We live underneath Spaghetti Junction motorway – we’ve got our own ‘beach’…we’re proud to live here

Local residents who live under the Spaghetti Junction freeway say they have their own “beach” – and are proud to live there.

The Gravelly Hill transport hub near Birmingham is the UK’s busiest hub with 200,000 cars rushing through it every day.

Spaghetti Junction is Britain's busiest overpass


Spaghetti Junction is Britain’s busiest overpassPhoto credit: SWNS
Mark McKinley criticized young racing drivers


Mark McKinley criticized young racing driversPhoto credit: SWNS

But beneath the five tangled traffic levels and 559 concrete pillars lies a cluster of single-family homes.

Father-of-one Brian Thomas, 45, joked that the neighborhood had its own “beach” — a pile of industrial sand under the flyover.

He said: “I don’t mind, I find the traffic quite calming. You get used to it and, as you can imagine, the transport links are good.”

“We also have our own beach, so to speak. What more do you want?”

“It’s a nationally recognized landmark. I’m kind of proud to live near here.”

Shopkeeper Aqeel Naeem, 35, said: “I don’t live far from here at all, I’ve lived there for 10 years.”

“It does not bother me. I actually enjoy it, otherwise it gets quiet.”

“The road is mostly used by people who want to take the freeway to get off it. It can get pretty dusty.”

“One good thing is that you can tell someone the direction of the company, it serves as a landmark.”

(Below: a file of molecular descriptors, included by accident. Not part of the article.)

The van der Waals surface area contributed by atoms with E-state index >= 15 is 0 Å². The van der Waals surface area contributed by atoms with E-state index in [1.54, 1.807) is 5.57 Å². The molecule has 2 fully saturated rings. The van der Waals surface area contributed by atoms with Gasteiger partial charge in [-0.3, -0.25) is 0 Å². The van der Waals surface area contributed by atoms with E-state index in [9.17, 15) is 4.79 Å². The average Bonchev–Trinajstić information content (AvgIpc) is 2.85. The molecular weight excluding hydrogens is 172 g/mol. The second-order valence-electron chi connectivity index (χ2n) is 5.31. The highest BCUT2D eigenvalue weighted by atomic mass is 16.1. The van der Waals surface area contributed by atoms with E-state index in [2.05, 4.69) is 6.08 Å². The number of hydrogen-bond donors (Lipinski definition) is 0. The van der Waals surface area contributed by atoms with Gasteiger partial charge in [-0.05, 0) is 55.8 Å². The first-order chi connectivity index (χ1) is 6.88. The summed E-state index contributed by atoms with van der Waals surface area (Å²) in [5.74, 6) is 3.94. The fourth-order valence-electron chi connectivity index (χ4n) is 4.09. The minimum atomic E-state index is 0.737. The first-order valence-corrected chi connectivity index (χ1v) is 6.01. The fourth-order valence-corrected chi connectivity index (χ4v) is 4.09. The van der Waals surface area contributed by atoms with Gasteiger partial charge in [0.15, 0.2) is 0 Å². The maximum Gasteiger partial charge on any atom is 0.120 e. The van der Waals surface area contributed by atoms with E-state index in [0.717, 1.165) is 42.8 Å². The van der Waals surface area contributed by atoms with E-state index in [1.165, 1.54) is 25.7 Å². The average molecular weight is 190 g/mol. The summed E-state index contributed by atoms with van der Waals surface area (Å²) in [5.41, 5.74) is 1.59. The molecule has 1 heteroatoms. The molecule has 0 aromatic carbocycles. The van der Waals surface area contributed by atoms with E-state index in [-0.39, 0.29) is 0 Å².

Meeka, 33, a mother of two, said: “At first it bothered me that it was so close but it has triple glazing so you can’t hear it.”

“I only hear the trucks honking or an ambulance driving by.

“It’s not all the time. It doesn’t bother me that much now.”

“I don’t think about pollution at all. There’s a patch of forest, so there’s a section that absorbs the noise.”

“Because there is a lot of traffic, there are a few homeless people at the traffic lights.

“But I was woken up at night by the racers racing by.

“I can hear them racing. You have to do it on the Autobahn.”


Father-of-two Mark McKinley, 52, said: “Noise can be an issue in the evenings.”

“It’s more of a problem when the race starts in the evening. There have been a few accidents.”

“If you don’t hear sirens, you worry. You get used to it.”

“It’s constant. The carriages do not stop on the M6. We have all roads here, everything is a mess here.”

“We get a lot of dirt from the traffic. I have a brand new car and I have to clean it every day.”

“The amount of dust and trash that comes out is ridiculous.”

He added, “If someone were to fall there, they would have to dodge to avoid the house.”

“There are people who throw away rubbish. There are many cars that have overheated and are dumped on our street.”

“When Aston Villa is playing, it gets overrun with cars. People park here and tip the cars everywhere.”

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“They literally park across the road all the time

“I would be woken up early if they blew their horns or sirens early.”

Aqeel Naeem loves living under the crossroads


Aqeel Naeem loves living under the crossroadsPhoto credit: SWNS

Alley Einstein

Alley Einstein is a USTimesPost U.S. News Reporter based in London. His focus is on U.S. politics and the environment. He has covered climate change extensively, as well as healthcare and crime. Alley Einstein joined USTimesPost in 2023 from the Daily Express and previously worked for Chemist and Druggist and the Jewish Chronicle. He is a graduate of Cambridge University. Languages: English. You can get in touch with me by emailing Alley@ustimespost.com.

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